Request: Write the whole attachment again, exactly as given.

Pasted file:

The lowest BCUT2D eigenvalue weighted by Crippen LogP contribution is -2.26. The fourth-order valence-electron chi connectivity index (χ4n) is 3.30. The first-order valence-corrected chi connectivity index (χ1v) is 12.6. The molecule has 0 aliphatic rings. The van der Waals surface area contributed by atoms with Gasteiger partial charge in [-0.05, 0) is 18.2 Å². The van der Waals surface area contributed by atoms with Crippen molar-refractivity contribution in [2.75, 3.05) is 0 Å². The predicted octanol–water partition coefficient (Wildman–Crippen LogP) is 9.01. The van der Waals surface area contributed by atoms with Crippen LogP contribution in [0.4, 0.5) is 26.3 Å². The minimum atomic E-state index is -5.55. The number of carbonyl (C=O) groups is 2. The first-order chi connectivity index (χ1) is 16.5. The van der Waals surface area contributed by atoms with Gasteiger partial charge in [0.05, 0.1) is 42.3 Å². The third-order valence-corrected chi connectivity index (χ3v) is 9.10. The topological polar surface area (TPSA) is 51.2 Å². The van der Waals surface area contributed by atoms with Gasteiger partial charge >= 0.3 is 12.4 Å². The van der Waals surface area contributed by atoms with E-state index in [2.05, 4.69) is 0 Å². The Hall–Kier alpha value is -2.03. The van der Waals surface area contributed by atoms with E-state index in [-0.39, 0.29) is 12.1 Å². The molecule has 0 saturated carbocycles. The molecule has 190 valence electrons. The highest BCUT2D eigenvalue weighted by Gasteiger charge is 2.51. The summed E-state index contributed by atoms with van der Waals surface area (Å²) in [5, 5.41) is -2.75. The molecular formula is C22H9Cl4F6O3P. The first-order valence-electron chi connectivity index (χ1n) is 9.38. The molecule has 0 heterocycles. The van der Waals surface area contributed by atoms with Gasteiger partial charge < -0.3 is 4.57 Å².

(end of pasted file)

The lowest BCUT2D eigenvalue weighted by Crippen LogP contribution is -2.26. The fourth-order valence-electron chi connectivity index (χ4n) is 3.30. The first-order valence-corrected chi connectivity index (χ1v) is 12.6. The molecule has 0 aliphatic rings. The van der Waals surface area contributed by atoms with Gasteiger partial charge in [-0.05, 0) is 18.2 Å². The van der Waals surface area contributed by atoms with Crippen molar-refractivity contribution in [2.75, 3.05) is 0 Å². The predicted octanol–water partition coefficient (Wildman–Crippen LogP) is 9.01. The van der Waals surface area contributed by atoms with Crippen LogP contribution in [0.4, 0.5) is 26.3 Å². The minimum atomic E-state index is -5.55. The number of carbonyl (C=O) groups is 2. The first-order chi connectivity index (χ1) is 16.5. The van der Waals surface area contributed by atoms with Gasteiger partial charge in [0.05, 0.1) is 42.3 Å². The third-order valence-corrected chi connectivity index (χ3v) is 9.10. The topological polar surface area (TPSA) is 51.2 Å². The van der Waals surface area contributed by atoms with Gasteiger partial charge >= 0.3 is 12.4 Å². The van der Waals surface area contributed by atoms with E-state index in [2.05, 4.69) is 0 Å². The Hall–Kier alpha value is -2.03. The van der Waals surface area contributed by atoms with E-state index in [-0.39, 0.29) is 12.1 Å². The molecule has 0 saturated carbocycles. The molecule has 190 valence electrons. The highest BCUT2D eigenvalue weighted by Gasteiger charge is 2.51. The summed E-state index contributed by atoms with van der Waals surface area (Å²) in [5, 5.41) is -2.75. The molecular formula is C22H9Cl4F6O3P. The first-order valence-electron chi connectivity index (χ1n) is 9.38. The molecule has 0 heterocycles. The van der Waals surface area contributed by atoms with Gasteiger partial charge < -0.3 is 4.57 Å².